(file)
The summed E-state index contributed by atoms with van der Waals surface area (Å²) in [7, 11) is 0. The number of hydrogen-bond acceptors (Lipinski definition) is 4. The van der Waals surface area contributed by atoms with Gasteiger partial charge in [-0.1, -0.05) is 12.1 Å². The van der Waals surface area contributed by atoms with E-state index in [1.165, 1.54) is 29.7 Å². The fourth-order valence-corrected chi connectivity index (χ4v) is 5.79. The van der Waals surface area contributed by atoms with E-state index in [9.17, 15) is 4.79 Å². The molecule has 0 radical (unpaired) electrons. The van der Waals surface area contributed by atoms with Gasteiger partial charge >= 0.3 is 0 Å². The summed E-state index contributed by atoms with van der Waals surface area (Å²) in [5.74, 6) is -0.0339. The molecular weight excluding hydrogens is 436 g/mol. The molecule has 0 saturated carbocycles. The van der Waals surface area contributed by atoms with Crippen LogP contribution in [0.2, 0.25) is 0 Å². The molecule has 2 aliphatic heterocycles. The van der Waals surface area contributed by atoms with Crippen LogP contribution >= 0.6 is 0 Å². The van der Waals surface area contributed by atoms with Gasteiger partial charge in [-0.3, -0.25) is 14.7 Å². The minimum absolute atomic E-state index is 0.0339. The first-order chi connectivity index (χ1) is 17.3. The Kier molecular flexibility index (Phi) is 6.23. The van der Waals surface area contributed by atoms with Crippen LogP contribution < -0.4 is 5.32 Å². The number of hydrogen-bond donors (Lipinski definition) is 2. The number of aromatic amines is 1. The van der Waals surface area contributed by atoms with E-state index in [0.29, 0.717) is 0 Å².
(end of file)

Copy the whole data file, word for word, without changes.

The summed E-state index contributed by atoms with van der Waals surface area (Å²) in [7, 11) is 0. The number of hydrogen-bond acceptors (Lipinski definition) is 4. The van der Waals surface area contributed by atoms with Gasteiger partial charge in [-0.1, -0.05) is 12.1 Å². The van der Waals surface area contributed by atoms with E-state index in [1.165, 1.54) is 29.7 Å². The fourth-order valence-corrected chi connectivity index (χ4v) is 5.79. The van der Waals surface area contributed by atoms with E-state index in [9.17, 15) is 4.79 Å². The molecule has 0 radical (unpaired) electrons. The van der Waals surface area contributed by atoms with Gasteiger partial charge >= 0.3 is 0 Å². The summed E-state index contributed by atoms with van der Waals surface area (Å²) in [5.74, 6) is -0.0339. The molecular weight excluding hydrogens is 436 g/mol. The molecule has 0 saturated carbocycles. The van der Waals surface area contributed by atoms with Crippen LogP contribution in [0.2, 0.25) is 0 Å². The molecule has 2 aliphatic heterocycles. The van der Waals surface area contributed by atoms with Crippen LogP contribution >= 0.6 is 0 Å². The van der Waals surface area contributed by atoms with Gasteiger partial charge in [-0.3, -0.25) is 14.7 Å². The minimum absolute atomic E-state index is 0.0339. The first-order chi connectivity index (χ1) is 17.3. The Kier molecular flexibility index (Phi) is 6.23. The van der Waals surface area contributed by atoms with Crippen LogP contribution < -0.4 is 5.32 Å². The number of hydrogen-bond donors (Lipinski definition) is 2. The number of aromatic amines is 1. The van der Waals surface area contributed by atoms with E-state index in [0.29, 0.717) is 0 Å².